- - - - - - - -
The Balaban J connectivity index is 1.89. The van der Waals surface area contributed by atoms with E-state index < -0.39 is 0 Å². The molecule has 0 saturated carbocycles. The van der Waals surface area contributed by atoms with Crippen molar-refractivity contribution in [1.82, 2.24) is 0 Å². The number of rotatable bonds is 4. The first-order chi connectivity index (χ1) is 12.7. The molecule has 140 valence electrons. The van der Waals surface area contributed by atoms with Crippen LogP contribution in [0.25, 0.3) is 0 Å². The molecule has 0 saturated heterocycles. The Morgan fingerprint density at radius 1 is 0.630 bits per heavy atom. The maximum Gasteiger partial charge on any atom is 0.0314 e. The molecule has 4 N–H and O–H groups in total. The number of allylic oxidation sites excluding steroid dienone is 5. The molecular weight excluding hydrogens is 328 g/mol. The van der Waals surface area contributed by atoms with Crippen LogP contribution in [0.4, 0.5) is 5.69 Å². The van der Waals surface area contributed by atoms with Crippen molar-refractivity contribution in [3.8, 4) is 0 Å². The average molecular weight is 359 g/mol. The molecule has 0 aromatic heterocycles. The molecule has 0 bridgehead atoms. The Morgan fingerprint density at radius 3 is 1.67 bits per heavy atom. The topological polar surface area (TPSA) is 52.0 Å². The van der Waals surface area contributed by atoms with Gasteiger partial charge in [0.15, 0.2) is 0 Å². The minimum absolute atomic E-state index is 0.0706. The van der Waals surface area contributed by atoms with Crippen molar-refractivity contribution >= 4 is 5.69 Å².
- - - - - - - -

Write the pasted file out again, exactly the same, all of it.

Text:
The Balaban J connectivity index is 1.89. The van der Waals surface area contributed by atoms with E-state index < -0.39 is 0 Å². The molecule has 0 saturated carbocycles. The van der Waals surface area contributed by atoms with Crippen molar-refractivity contribution in [1.82, 2.24) is 0 Å². The number of rotatable bonds is 4. The first-order chi connectivity index (χ1) is 12.7. The molecule has 140 valence electrons. The van der Waals surface area contributed by atoms with Crippen LogP contribution in [0.25, 0.3) is 0 Å². The molecule has 0 saturated heterocycles. The Morgan fingerprint density at radius 1 is 0.630 bits per heavy atom. The maximum Gasteiger partial charge on any atom is 0.0314 e. The molecule has 4 N–H and O–H groups in total. The number of allylic oxidation sites excluding steroid dienone is 5. The molecular weight excluding hydrogens is 328 g/mol. The van der Waals surface area contributed by atoms with Crippen LogP contribution in [0.4, 0.5) is 5.69 Å². The van der Waals surface area contributed by atoms with Crippen molar-refractivity contribution in [3.8, 4) is 0 Å². The average molecular weight is 359 g/mol. The molecule has 0 aromatic heterocycles. The molecule has 0 bridgehead atoms. The Morgan fingerprint density at radius 3 is 1.67 bits per heavy atom. The topological polar surface area (TPSA) is 52.0 Å². The van der Waals surface area contributed by atoms with Gasteiger partial charge in [0.15, 0.2) is 0 Å². The minimum absolute atomic E-state index is 0.0706. The van der Waals surface area contributed by atoms with Crippen molar-refractivity contribution >= 4 is 5.69 Å².